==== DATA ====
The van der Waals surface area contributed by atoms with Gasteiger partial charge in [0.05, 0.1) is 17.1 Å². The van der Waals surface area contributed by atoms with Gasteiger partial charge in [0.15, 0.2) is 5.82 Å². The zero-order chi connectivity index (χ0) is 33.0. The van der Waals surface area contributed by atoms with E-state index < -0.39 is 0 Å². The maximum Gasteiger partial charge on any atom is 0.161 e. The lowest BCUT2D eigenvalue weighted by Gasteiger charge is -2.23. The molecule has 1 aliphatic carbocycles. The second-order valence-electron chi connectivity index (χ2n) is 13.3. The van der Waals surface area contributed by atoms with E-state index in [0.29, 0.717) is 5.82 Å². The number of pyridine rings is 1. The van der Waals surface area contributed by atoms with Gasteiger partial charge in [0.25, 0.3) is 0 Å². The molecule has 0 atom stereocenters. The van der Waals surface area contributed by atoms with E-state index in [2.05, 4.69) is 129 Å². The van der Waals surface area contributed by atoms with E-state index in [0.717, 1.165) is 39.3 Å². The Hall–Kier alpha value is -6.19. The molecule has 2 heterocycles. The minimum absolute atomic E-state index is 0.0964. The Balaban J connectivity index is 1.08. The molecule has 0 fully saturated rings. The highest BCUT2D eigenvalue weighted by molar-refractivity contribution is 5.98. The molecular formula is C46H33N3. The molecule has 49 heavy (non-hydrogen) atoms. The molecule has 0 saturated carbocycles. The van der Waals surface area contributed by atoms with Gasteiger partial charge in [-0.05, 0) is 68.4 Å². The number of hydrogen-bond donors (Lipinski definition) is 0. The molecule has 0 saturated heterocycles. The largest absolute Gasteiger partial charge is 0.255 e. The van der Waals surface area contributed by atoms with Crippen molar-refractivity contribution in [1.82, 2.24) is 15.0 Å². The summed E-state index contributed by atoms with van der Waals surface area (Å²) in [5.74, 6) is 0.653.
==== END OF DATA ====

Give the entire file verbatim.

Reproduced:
The van der Waals surface area contributed by atoms with Gasteiger partial charge in [0.05, 0.1) is 17.1 Å². The van der Waals surface area contributed by atoms with Gasteiger partial charge in [0.15, 0.2) is 5.82 Å². The zero-order chi connectivity index (χ0) is 33.0. The van der Waals surface area contributed by atoms with E-state index < -0.39 is 0 Å². The maximum Gasteiger partial charge on any atom is 0.161 e. The lowest BCUT2D eigenvalue weighted by Gasteiger charge is -2.23. The molecule has 1 aliphatic carbocycles. The second-order valence-electron chi connectivity index (χ2n) is 13.3. The van der Waals surface area contributed by atoms with E-state index in [0.29, 0.717) is 5.82 Å². The number of pyridine rings is 1. The van der Waals surface area contributed by atoms with Gasteiger partial charge in [0.25, 0.3) is 0 Å². The molecule has 0 atom stereocenters. The van der Waals surface area contributed by atoms with E-state index in [2.05, 4.69) is 129 Å². The van der Waals surface area contributed by atoms with E-state index in [0.717, 1.165) is 39.3 Å². The Hall–Kier alpha value is -6.19. The molecule has 2 heterocycles. The minimum absolute atomic E-state index is 0.0964. The Balaban J connectivity index is 1.08. The molecule has 0 fully saturated rings. The highest BCUT2D eigenvalue weighted by molar-refractivity contribution is 5.98. The molecular formula is C46H33N3. The molecule has 49 heavy (non-hydrogen) atoms. The molecule has 0 saturated carbocycles. The van der Waals surface area contributed by atoms with Gasteiger partial charge in [-0.05, 0) is 68.4 Å². The number of hydrogen-bond donors (Lipinski definition) is 0. The molecule has 0 saturated heterocycles. The largest absolute Gasteiger partial charge is 0.255 e. The van der Waals surface area contributed by atoms with Crippen molar-refractivity contribution in [1.82, 2.24) is 15.0 Å². The summed E-state index contributed by atoms with van der Waals surface area (Å²) in [5.74, 6) is 0.653.